This could be an estimate of the level of payments made to providers where there was no student entitlement or where there was potentially fraudulent activity. It is surprising that we do not get any more information about this statement – no clarification about what is meant by ‘issued inappropriately’ and no recommendation on what might be done about these inappropriately issued loans.

We are also told that the Education Department commissioned surveys of students of ‘VFH providers at the higher end of inappropriate business practices’ and found that 25 per cent of enrolments ‘were for students who were unaware they had been enrolled in a course, or had entered into a loan arrangement’. The ANAO report doesn’t examine the question ‘How could such students have lodged an application for VET FEE-HELP without knowing?’ or the question ‘How could these students be bona fide enrolments with an entitlement to VET FEE-HELP?’.

Also surprising is the way the ANAO report deals with the ATO providing Tax File Numbers (TFNs) to VFH providers for students who had not done so themselves. Provisions in the Higher Education Support Act 2003 allow this to occur. The ANAO states that the ATO estimated it “has responded to thousands of requests from VFH providers for student TFNs, with some requests listing up to 200 students’. It then tells us that Education has advised that the practice has now been terminated. We are not given any hint as to whether the practice materially contributed to people being inappropriately issued with a loan.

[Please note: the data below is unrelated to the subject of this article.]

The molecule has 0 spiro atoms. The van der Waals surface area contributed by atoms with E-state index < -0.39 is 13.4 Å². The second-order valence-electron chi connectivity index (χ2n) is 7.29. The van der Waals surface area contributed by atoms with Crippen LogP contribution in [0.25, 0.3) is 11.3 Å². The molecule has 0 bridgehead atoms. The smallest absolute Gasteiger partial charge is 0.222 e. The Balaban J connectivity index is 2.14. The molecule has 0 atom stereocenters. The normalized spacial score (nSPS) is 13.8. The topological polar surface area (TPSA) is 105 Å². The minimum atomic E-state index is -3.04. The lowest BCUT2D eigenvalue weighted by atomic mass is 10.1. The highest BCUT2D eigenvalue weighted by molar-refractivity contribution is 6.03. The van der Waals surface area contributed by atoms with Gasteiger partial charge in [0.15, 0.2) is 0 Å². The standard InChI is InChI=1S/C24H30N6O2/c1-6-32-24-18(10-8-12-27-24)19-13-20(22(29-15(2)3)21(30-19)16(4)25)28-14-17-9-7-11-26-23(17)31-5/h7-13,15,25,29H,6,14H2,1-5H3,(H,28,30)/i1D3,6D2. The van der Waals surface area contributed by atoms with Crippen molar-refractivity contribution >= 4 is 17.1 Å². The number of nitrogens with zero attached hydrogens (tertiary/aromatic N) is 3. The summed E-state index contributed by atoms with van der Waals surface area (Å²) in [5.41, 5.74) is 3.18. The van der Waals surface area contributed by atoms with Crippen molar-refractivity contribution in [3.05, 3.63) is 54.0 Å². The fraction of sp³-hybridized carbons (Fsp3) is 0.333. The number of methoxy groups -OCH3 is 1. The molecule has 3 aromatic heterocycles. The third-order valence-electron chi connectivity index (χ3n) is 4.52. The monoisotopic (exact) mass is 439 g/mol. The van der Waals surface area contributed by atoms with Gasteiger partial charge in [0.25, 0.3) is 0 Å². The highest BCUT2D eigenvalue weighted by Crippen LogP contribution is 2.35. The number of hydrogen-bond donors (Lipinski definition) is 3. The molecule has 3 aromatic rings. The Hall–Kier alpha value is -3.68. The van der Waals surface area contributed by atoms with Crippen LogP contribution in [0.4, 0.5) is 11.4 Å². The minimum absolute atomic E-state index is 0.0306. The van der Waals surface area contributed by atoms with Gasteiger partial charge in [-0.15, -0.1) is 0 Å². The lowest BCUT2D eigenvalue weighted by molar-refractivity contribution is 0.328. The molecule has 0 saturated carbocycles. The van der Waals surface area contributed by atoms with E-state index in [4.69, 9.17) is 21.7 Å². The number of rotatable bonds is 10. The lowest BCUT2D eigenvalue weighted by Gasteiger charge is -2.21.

The outstanding question for Government

In discussing the Education Department’s auditing of 28 providers, the ANAO has suggested the draft reports ‘appear to provide a basis … for withholding and potential reduction of payments to a number of providers’. This is a position for which I have strongly argued.

That doesn’t appear to be the Education Department’s view as we are told “through court cases currently underway, education is testing whether … there is a legal requirement for the department to pay money based on a record of enrolment, rather than proof that the student is actually studying

The ANAO report is damning of the Education Departments administration of VET FEE-HELP. It hasn’t made recommendations for action but has added weight to the view that the result of this debacle is that there are many individuals with large debts inappropriately recorded against their names.

We are no closer to knowing if the Government is going to do anything about it. It should!

Mark Warburton, Honorary Senior Fellow. LH Martin Institute